The study also underscored that in the Curvaradó and Jiguamiandó river basins there were 3,834 hectares planted with palm oil, destined for production of biodiesel.

“The negotiations with the business executives did not occur with equal rights. And they were illegal, because our territory is inalienable and non-embargable,” says Marcos Velásquez, of Nuevo Espacio, one of the humanitarian zones.

The communities hope that, through the partial demobilisation of paramilitaries promoted by the government, their lands will be returned to them as part of the reparations as victims of the illegal armed groups.

But it won’t be that easy – the commercially farmed lands are already in progress.

In a statement issued Jun. 7, the Inter-Ecclesial Commission of Justice and Peace denounced the CI Multifruit company for continuing to expand banana cultivation for export, through the U.S. firm Del Monte.

The local population subsists on their own maize and rice, travelling from the communal humanitarian zones to the plots that belonged to them before they were displaced, and returning at the end of the day, sometimes facing military harassment.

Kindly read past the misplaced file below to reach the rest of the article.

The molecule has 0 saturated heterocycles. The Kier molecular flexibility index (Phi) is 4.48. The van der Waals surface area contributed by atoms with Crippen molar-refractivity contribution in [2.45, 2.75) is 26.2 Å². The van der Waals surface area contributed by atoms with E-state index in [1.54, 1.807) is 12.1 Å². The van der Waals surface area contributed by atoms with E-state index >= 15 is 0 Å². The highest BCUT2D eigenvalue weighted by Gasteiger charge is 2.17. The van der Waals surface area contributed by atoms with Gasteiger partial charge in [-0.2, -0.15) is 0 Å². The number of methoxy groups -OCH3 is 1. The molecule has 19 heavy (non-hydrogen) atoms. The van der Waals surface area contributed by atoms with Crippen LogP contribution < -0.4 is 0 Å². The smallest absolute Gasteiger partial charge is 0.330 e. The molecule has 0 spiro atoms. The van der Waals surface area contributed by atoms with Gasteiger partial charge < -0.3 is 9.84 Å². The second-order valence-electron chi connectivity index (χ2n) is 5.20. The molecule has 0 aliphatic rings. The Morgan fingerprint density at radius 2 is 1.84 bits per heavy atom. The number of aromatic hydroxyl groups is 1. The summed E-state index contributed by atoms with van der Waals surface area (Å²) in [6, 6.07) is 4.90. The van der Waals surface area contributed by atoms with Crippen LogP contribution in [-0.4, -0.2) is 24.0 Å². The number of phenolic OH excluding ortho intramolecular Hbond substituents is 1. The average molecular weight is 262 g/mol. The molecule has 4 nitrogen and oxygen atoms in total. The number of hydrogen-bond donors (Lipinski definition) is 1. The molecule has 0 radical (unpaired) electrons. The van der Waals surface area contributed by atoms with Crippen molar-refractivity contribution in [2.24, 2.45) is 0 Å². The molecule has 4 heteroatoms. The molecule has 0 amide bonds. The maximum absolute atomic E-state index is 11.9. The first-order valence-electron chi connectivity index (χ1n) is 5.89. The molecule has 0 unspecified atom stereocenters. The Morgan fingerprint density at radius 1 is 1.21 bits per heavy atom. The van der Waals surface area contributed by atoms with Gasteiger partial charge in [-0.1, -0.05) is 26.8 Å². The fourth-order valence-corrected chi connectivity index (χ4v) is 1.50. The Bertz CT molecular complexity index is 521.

In the CAVIDA community zones they are trying out production of medicinal plants and fruits, but they still lack the capacity to grow crops that assure them a decent livelihood.

“They cut a lot of wood here, although it’s small scale,” says Mosquera, worried about the forests, source of sustenance for the local inhabitants.

As the legal representative and leader of the river basin’s residents, he hopes to develop crops of manioc and maize, among others, and to set up a woodworking project that would use wood from the sustainable management of local lumber.

(*This story is part of a series of features on sustainable development by IPS – Inter Press Service, and IFEJ – the International Federation of Environmental Journalists.)